River of Stones: day 30
I have spent some time looking over my old gardens, remembering the little borders, the climbing vines and the fat stubby carrots. I am still mystified by so much. But, I am buying new seeds and starting from scratch. I am not digging up and transplanting anything from where I live now. I had hoped to relocate my irises and a few lillies, but the early freezing winter has likely eliminated that option. I bought a cassia tree at a fall art festival and it sits in its black nursery bucket out in my garage looking forlorn. Whether it makes it to the new yard is uncertain. I will accept from my sister’s yard hearty, untameable monkey grass that has bordered my whole life, descendants from monkey shipped to Miami from my Granny’s house in Mobile. Monkey grass has been dug up and moved to every location anyone in my family has every lived. Its lushness delineates our family genealogy. I will also get a dozen or so crepe myrtles from her yard that have never thrived under the granddaddy oak canopy but will pop on my sun drenched lot. I already own a purple leaf maple that the local garden center holds until I can provide irrigation. I also have a few lovely house plants that will relocate to my porch and patio. But I am not digging up any of the old root stock and taking it to my new location. I have a clear 3.5 acres to till and plant. My first seed packets came in the mail on Friday.
Broken fences can be fixed with a hammer and effort. Soil can be amended with tilling and adding new nutrients. A bruise will fade with mere time. A fractured bone regrows with a proper cast and a period of immobilization. Time and specific acts can restore things. While a heart attack can leave a scar and a heart that functions below capacity, it doesn’t have to be lethal. A stroke can leave irreversible damage, costing one their speech or their ability to walk, but doesn’t cause death.
But people are not fences and unlike a skinned knee, relationships do not heal themselves.
Sometimes we amputate people because their presence in our life is dangerous; they strike us with fists or words. Sometimes it is a constant barrage of criticism and feelings of inadequacy that causes a split. Sometimes it is betrayal or damaged pride. Sometimes, a connection ends because it has reached it’s limit, like a root-bound house plant, the connection constricts and strangulates. The only choices are to move to a bigger pot or accept a withering death that no amount of water or sunshine will counteract.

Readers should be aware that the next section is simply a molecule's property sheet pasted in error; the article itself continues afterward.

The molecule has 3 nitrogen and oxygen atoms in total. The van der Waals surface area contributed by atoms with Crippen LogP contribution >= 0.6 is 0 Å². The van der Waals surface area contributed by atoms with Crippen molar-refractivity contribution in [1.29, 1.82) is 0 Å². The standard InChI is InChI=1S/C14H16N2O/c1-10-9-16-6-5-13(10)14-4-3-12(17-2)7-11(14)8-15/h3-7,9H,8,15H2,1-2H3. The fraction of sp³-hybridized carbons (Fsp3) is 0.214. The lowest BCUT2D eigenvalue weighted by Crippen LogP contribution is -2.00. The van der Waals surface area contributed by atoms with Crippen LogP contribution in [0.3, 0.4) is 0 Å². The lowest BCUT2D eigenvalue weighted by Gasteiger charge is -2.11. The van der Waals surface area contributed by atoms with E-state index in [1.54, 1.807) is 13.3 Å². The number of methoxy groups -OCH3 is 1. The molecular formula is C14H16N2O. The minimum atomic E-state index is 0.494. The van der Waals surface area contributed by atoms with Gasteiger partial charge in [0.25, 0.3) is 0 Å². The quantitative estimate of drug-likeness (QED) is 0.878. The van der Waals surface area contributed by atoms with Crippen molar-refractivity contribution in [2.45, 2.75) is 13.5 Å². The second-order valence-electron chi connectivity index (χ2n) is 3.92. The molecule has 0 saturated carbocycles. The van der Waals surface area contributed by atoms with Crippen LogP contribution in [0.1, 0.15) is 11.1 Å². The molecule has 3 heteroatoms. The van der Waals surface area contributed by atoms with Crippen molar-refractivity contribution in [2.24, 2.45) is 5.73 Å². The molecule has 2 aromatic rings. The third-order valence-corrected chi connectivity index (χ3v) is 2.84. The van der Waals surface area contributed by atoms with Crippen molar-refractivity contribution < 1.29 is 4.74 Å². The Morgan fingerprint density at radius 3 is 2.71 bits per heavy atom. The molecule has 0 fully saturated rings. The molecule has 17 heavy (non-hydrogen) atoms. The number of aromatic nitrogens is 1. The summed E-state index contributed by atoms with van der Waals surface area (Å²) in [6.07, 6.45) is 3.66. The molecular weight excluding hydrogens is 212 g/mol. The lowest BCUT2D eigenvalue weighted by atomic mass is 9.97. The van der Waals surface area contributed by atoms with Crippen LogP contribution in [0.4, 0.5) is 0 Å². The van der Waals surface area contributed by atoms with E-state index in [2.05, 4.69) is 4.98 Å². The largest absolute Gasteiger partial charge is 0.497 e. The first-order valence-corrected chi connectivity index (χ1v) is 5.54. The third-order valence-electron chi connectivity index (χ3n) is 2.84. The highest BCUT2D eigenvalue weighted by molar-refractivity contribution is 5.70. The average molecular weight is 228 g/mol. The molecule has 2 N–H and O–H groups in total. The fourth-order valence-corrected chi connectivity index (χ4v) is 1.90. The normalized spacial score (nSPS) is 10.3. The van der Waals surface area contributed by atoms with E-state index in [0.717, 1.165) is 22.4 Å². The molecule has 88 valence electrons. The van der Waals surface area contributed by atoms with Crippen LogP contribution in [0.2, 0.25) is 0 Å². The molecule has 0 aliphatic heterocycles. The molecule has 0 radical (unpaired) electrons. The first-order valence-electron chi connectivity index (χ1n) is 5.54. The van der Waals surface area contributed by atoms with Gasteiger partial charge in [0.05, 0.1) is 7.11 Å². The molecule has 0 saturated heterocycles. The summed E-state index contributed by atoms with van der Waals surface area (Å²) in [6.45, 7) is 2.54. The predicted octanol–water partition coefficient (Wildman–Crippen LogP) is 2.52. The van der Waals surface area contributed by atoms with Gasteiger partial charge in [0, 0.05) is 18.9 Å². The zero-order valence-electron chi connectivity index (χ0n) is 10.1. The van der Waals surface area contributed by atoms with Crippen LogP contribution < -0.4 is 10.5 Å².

But I have a gardener’s heart and sensibilities. And I desire a life filled with connections to other people as varied and abundant as I envision my garden. I know now that you don’t plant wheat in the desert or sugar cane in Ohio. Once upon a time, I was young and foolish and believed all I needed was a watering can and a sunny window sill. A healthy plant must have its proper place and its proper care. Some plants thrive in rocky dirt with blazing sun and barely any water. But now, I don’t expect a rose to thrive in the desert. I have to create an acceptable environment for those hot house flowers and plants I wish to cultivate. Or….I have to leave the heirlooms to my memories, a reminiscence of a long lost sweetheart rose that bloomed beautifully but died from drought or fire. But if there is root stock left, with effort and care, so much can be restored. Time, the turn of a few seasons and a patient heart can bring something once shriveled back to lushness.
But I accept when somethings are lost. I understand that I won’t have a knack to grow all things. I may find that after years of trying to grow a persnickety variety of cultivar, that there is an easier, heartier variety. And while I may have spent years stubbornly motivated to get the tricky plant to thrive….believing that maybe THIS season I will get it right, testing a new combination of variables……I am not a failed gardener if I simply stop replanting the finicky variety.
You have to select the right plants for your zone, banning invasive species and exotics. If you live in a swamp but want a cactus, then vacation in the desert and take a bunch of pictures……or move there. But don’t think you can grow cacti in a bog. And don’t label yourself a failure because every cactus you plant shrivels up and rots.